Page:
NIELS BOHR

GENTLE GENIUS OF DENMARK

In the Makers of Modern Science series, a readable, somewhat uninspired, biography of the ``father of the atom'' and, as mentor, the central figure in the heroic age of atomic physics. Following an evocative account of Bohr's upbringing in Denmark, Spangenburg and Moser (The History of Science in the Eighteenth Century, 1993) describe the evolution of Bohr's model of the atom, introduce the ideas of Planck and Einstein in the process, then sketch a brief, accessible history of quantum mechanics. In each successive context, Bohr appears as an unparalleled source of influence and inspiration for the people around him, and readers meet a number of them (Rutherford, Einstein, Pauli, Schrîdinger, Heisenberg, Born), as thinkers and as personalities. While the book conveys a coherent impression of the atmosphere in which Bohr worked in the 1920s and '30s, it fizzles in its treatment of the last 20 years of Bohr's life, a dull transcription of his itinerary as lecturer and activist, good only for copying into book reports. Overall, the work is rather spineless, and the whole is less than the sum of its parts: several loosely linked sections, each one pointing in a different direction. In the end, the book does the job; it's a life well worth knowing. (index, bibliography, glossary) (Biography. 11+)

Pub Date: July 1, 1995

ISBN: 0-8160-2938-5

Page Count: 111

Publisher: Facts On File

Review Posted Online: May 20, 2010

Kirkus Reviews Issue: June 15, 1995

Did you like this book?

No Comments Yet

Conversational, sometimes playful—not the sort of book that would survive vetting by school-system censors these days, but a...

A LITTLE HISTORY OF THE WORLD

A lovely, lively historical survey that takes in Neanderthals, Hohenzollerns and just about everything in between.

In 1935, Viennese publisher Walter Neurath approached Gombrich, who would go on to write the canonical, bestselling Story of Art, to translate a history textbook for young readers. Gombrich volunteered that he could do better than the authors, and Neurath accepted the challenge, provided that a completed manuscript was on his desk in six weeks. This book, available in English for the first time, is the happy result. Gombrich is an engaging narrator whose explanations are charming if sometimes vague. (Take the kid-friendly definition of truffles: “Truffles,” he says, “are a very rare and special sort of mushroom.” End of lesson.) Among the subjects covered are Julius Caesar (who, Gombrich exults, was able to dictate two letters simultaneously without getting confused), Charlemagne, the American Civil War, Karl Marx, the Paris Commune and Kaiser Wilhelm. As he does, he offers mostly gentle but pointed moralizing about the past, observing, for instance, that the Spanish conquest of Mexico required courage and cunning but was “so appalling, and so shaming to us Europeans that I would rather not say anything more about it,” and urging his young readers to consider that perhaps not all factory owners were as vile as Marx portrayed them to be, even though the good owners “against their conscience and their natural instincts, often found themselves treating their workers in the same way”—which is to say, badly.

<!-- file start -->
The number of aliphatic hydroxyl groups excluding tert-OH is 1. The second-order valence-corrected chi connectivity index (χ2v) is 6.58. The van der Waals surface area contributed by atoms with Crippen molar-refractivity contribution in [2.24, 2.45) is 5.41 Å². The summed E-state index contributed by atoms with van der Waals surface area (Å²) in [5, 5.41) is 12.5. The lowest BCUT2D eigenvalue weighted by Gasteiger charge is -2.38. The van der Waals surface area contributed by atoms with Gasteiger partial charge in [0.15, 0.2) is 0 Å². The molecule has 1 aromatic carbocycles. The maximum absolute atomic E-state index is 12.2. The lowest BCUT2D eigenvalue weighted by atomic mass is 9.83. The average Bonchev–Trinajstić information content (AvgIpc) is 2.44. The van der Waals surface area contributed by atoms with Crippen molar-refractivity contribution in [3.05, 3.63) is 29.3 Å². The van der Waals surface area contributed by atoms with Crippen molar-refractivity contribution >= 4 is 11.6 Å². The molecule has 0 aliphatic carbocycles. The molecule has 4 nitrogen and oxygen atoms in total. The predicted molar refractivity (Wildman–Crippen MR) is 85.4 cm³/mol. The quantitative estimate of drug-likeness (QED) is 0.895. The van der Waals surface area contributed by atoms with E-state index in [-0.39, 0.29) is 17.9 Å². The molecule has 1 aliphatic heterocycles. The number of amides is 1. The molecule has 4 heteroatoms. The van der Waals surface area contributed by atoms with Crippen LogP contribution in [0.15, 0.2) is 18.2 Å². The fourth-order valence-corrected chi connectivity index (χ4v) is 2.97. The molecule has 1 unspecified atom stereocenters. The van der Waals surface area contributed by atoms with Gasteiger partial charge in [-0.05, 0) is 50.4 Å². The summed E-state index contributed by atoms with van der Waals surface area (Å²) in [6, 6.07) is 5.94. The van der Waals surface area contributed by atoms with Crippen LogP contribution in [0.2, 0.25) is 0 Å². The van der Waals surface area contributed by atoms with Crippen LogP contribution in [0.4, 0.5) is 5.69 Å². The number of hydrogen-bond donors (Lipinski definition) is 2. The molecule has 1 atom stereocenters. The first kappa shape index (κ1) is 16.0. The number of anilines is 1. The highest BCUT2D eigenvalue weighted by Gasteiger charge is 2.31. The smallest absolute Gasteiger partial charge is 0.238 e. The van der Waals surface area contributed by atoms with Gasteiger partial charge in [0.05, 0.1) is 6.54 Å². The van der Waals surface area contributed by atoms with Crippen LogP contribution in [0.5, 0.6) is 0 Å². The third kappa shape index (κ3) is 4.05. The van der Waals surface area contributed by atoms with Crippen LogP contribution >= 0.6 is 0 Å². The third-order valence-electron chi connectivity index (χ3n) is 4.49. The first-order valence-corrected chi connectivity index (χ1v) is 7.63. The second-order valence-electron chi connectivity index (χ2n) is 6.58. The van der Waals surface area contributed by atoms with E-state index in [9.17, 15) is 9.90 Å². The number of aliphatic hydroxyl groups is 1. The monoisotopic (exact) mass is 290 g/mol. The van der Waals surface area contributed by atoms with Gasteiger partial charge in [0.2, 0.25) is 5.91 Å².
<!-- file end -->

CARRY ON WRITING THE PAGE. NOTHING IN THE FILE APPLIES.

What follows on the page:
Conversational, sometimes playful—not the sort of book that would survive vetting by school-system censors these days, but a fine conception and summarizing of the world’s checkered past for young and old.

Pub Date: Oct. 11, 2005

ISBN: 0-300-10883-4

Page Count: 320

Publisher: Yale Univ.

Review Posted Online: May 20, 2010

Kirkus Reviews Issue: Aug. 15, 2005

Did you like this book?

No Comments Yet

MISSISSIPPI TRIAL, 1955

Historical fiction examines the famous case of Emmett Till, whose murder was one of the triggers of the civil-rights movement. Hiram Hillburn knows R.C. Rydell is evil. He watches R.C. mutilate a catfish, but does nothing to stop him. “I didn’t want to end up like that fish,” he says. He watches R.C. throw stones at a neighbor’s house and humiliate 14-year-old Emmett Till, an African-American visitor from Chicago, and still he does nothing. Hiram says, “When things are scary or dangerous, it’s hard to see clear what to do.” When Till is brutally murdered, Hiram is sure R.C. is involved. Hiram, a white teenager who has come back to the Mississippi town where his father grew up, is the narrator and the perspective of the white outsider and the layers of his moral reflection make this an excellent examination of a difficult topic. When the case comes to trial, Hiram knows he must face his own trial: can he stand up to evil and do the right thing? He knows Mr. Paul, the local storeowner, is right: “Figure out what’s right and what’s wrong, and make yourself do the right thing. Do that and no matter what happens, no matter what people say, you’ll have no regrets.” This is a complicated thing to do, as Hiram must summon inner strength and come to terms with who he is—the son of an English professor who hates everything about the South and the grandson of a farmer who loves everything about it. Teen readers will find themselves caught up in Hiram’s very real struggle to do the right thing. (Fiction. YA)

Pub Date: May 1, 2001

ISBN: 0-8037-2745-3

Page Count: 240

Publisher: Putnam

Review Posted Online: May 20, 2010

Kirkus Reviews Issue: April 1, 2002

Did you like this book?

No Comments Yet
more